What the Reversed Kratom Ban Teaches Us About Drug Advocacy in America

You may not be familiar with the drug kratom, but many Americans are. Kratom is known to relieve pain and anxiety, and has often been used to ease the challenges of getting off of more harmful drugs, namely opioids. The DEA was slated to ban kratom until late September, when an outpouring of public activism by kratom users led to an indefinite delay on such a ban.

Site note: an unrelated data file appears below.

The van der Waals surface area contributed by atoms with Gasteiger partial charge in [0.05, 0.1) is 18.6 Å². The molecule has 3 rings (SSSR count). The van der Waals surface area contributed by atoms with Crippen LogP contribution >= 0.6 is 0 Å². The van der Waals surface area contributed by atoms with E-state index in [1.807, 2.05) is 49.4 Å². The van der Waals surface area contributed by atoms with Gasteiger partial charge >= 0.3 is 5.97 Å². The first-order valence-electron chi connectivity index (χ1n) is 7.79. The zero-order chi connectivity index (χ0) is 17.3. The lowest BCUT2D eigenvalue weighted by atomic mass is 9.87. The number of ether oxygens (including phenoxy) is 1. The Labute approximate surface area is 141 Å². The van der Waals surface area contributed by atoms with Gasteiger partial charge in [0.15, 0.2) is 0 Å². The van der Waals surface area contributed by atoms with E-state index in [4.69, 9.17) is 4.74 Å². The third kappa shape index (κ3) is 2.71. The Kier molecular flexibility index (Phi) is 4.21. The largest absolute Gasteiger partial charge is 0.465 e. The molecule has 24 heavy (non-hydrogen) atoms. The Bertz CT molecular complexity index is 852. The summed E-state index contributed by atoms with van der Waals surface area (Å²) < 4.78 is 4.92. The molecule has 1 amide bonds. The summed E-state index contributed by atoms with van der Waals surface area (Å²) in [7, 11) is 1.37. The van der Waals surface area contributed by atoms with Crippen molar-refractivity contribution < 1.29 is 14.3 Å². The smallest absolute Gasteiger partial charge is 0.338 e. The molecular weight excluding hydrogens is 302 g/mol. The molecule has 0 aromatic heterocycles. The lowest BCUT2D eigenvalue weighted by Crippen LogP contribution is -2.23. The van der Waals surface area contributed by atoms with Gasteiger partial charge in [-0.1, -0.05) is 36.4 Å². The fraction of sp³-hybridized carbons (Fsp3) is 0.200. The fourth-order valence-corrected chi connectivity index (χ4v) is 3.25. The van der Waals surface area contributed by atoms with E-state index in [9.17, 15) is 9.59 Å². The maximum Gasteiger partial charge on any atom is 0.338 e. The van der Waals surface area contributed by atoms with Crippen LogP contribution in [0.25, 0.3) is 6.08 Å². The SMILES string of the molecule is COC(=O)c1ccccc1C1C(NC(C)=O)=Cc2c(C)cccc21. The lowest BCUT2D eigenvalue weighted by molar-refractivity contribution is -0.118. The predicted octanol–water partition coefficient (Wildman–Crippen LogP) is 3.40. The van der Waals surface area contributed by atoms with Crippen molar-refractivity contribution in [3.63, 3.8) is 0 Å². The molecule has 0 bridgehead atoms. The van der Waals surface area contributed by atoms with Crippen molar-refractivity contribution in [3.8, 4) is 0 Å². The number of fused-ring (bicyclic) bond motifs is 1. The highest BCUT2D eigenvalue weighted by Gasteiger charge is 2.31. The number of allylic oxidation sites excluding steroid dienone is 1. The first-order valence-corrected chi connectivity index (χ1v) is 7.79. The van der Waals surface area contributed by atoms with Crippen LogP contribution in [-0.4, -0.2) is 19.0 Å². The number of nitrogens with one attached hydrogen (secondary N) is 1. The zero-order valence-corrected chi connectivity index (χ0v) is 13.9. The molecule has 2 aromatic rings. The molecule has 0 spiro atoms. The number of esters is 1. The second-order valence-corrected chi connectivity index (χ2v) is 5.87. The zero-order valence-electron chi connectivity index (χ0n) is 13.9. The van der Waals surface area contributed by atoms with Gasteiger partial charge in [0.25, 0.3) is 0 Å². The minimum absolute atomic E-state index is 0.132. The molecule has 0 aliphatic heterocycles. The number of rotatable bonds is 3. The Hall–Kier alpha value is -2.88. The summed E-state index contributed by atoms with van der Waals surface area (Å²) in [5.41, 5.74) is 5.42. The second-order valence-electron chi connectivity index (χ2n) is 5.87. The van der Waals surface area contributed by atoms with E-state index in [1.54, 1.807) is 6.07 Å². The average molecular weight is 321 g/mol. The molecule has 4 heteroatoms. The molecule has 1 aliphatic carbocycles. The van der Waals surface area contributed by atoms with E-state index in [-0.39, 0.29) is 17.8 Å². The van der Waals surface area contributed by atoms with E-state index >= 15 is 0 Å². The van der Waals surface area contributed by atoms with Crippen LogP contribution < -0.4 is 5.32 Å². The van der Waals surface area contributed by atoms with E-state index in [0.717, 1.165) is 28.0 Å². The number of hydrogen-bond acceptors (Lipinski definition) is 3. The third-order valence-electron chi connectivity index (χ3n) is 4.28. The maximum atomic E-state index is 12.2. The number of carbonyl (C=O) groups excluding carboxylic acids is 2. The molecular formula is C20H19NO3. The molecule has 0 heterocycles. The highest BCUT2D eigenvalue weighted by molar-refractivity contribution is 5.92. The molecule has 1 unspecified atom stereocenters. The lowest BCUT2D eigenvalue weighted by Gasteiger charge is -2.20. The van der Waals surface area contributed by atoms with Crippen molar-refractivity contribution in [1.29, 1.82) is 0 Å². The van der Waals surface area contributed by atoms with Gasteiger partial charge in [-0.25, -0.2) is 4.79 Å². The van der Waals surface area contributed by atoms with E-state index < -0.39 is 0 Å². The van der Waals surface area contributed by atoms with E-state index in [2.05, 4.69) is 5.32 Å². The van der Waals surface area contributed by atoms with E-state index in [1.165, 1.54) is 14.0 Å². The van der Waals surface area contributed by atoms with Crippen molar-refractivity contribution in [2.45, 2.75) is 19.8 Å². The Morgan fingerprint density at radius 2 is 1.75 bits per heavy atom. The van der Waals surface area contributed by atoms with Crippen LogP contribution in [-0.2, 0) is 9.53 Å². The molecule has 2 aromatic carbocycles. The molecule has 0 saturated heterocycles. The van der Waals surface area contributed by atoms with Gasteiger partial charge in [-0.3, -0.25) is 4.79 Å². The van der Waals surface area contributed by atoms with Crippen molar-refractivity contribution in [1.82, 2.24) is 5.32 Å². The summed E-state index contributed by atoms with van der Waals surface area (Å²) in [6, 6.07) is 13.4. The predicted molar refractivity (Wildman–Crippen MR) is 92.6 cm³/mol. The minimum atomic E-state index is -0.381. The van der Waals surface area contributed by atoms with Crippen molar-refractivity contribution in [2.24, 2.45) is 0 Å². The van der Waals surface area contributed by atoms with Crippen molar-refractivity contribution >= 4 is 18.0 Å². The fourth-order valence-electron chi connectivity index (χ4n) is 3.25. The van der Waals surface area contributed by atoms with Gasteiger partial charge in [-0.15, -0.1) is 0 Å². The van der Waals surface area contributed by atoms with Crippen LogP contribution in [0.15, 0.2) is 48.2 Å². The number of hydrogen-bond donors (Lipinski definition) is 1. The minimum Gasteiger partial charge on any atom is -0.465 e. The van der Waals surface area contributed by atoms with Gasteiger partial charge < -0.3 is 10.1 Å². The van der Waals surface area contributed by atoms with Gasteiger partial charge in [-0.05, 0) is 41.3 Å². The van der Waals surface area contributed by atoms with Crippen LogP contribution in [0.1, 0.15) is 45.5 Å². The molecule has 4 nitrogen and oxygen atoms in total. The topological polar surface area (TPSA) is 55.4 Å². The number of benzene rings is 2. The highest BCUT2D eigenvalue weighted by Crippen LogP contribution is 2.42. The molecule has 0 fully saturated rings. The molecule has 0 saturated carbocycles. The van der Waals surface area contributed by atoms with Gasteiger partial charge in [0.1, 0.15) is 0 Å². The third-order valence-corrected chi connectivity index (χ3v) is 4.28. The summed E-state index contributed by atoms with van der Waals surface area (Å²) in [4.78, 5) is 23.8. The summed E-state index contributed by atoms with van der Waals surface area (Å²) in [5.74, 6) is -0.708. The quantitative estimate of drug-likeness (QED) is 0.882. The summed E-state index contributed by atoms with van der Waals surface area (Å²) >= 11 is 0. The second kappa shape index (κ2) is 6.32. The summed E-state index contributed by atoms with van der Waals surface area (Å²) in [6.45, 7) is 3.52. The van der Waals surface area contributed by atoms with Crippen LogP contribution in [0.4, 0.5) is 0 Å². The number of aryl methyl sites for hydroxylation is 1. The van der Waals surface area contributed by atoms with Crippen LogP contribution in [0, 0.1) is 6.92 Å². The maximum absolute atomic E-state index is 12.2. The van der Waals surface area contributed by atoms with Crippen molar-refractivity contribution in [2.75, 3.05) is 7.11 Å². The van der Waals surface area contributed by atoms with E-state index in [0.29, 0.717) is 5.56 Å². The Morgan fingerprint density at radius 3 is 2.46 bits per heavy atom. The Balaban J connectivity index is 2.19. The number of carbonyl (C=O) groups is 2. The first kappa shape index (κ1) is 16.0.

Earlier this year, the DEA announced its intent to place kratom on the list of Schedule I drugs. This is the most restrictive category of banned substances that includes drugs like heroin and LSD. The DEA describes a Schedule I like so: “Schedule I drugs have a high potential for abuse and the potential to create severe psychological and/or physical dependence.” Kratom users have used the drug to help them kick their OxyContin habit. Despite being a far more addictive substance, OxyContin is a Schedule II drug. Advocates for kratom compare the drug’s addictive power to coffee. No deaths have been linked to the drug.

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